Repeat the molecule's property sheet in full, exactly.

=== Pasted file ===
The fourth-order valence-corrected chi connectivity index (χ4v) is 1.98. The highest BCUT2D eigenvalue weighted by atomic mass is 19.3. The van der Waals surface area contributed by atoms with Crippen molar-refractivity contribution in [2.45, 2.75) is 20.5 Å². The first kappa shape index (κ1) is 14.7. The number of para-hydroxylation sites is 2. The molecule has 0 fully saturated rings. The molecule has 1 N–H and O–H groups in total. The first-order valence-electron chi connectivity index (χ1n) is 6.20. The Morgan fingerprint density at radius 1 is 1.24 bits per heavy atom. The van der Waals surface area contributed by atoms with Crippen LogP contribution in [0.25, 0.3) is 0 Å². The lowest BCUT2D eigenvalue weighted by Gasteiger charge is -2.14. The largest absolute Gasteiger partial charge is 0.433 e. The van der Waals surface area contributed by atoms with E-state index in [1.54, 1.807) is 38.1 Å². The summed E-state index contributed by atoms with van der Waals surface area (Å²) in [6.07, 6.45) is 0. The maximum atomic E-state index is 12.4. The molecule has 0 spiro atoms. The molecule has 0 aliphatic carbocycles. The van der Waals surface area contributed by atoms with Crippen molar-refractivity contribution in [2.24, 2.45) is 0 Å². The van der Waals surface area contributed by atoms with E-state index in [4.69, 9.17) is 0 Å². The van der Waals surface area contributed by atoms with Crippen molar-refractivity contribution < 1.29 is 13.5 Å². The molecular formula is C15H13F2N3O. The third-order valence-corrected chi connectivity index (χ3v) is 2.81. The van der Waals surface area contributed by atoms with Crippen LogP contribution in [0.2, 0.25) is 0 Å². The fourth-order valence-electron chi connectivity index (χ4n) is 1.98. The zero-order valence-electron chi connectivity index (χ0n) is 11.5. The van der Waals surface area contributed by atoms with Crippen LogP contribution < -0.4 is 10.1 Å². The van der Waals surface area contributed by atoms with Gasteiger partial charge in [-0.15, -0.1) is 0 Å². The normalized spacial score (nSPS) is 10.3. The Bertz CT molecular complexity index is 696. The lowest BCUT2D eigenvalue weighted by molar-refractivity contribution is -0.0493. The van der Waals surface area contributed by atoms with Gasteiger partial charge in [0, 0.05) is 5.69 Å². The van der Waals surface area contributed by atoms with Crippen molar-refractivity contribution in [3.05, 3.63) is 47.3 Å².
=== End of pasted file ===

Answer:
The fourth-order valence-corrected chi connectivity index (χ4v) is 1.98. The highest BCUT2D eigenvalue weighted by atomic mass is 19.3. The van der Waals surface area contributed by atoms with Crippen molar-refractivity contribution in [2.45, 2.75) is 20.5 Å². The first kappa shape index (κ1) is 14.7. The number of para-hydroxylation sites is 2. The molecule has 0 fully saturated rings. The molecule has 1 N–H and O–H groups in total. The first-order valence-electron chi connectivity index (χ1n) is 6.20. The Morgan fingerprint density at radius 1 is 1.24 bits per heavy atom. The van der Waals surface area contributed by atoms with Crippen LogP contribution in [0.25, 0.3) is 0 Å². The lowest BCUT2D eigenvalue weighted by Gasteiger charge is -2.14. The largest absolute Gasteiger partial charge is 0.433 e. The van der Waals surface area contributed by atoms with E-state index in [1.54, 1.807) is 38.1 Å². The summed E-state index contributed by atoms with van der Waals surface area (Å²) in [6.07, 6.45) is 0. The maximum atomic E-state index is 12.4. The molecule has 0 spiro atoms. The molecule has 0 aliphatic carbocycles. The van der Waals surface area contributed by atoms with Crippen molar-refractivity contribution in [2.24, 2.45) is 0 Å². The van der Waals surface area contributed by atoms with E-state index in [4.69, 9.17) is 0 Å². The van der Waals surface area contributed by atoms with Crippen molar-refractivity contribution < 1.29 is 13.5 Å². The molecular formula is C15H13F2N3O. The third-order valence-corrected chi connectivity index (χ3v) is 2.81. The van der Waals surface area contributed by atoms with Crippen LogP contribution in [0.2, 0.25) is 0 Å². The fourth-order valence-electron chi connectivity index (χ4n) is 1.98. The zero-order valence-electron chi connectivity index (χ0n) is 11.5. The van der Waals surface area contributed by atoms with Crippen LogP contribution < -0.4 is 10.1 Å². The van der Waals surface area contributed by atoms with Gasteiger partial charge in [-0.15, -0.1) is 0 Å². The normalized spacial score (nSPS) is 10.3. The Bertz CT molecular complexity index is 696. The lowest BCUT2D eigenvalue weighted by molar-refractivity contribution is -0.0493. The van der Waals surface area contributed by atoms with Gasteiger partial charge in [0, 0.05) is 5.69 Å². The van der Waals surface area contributed by atoms with Crippen molar-refractivity contribution in [3.05, 3.63) is 47.3 Å².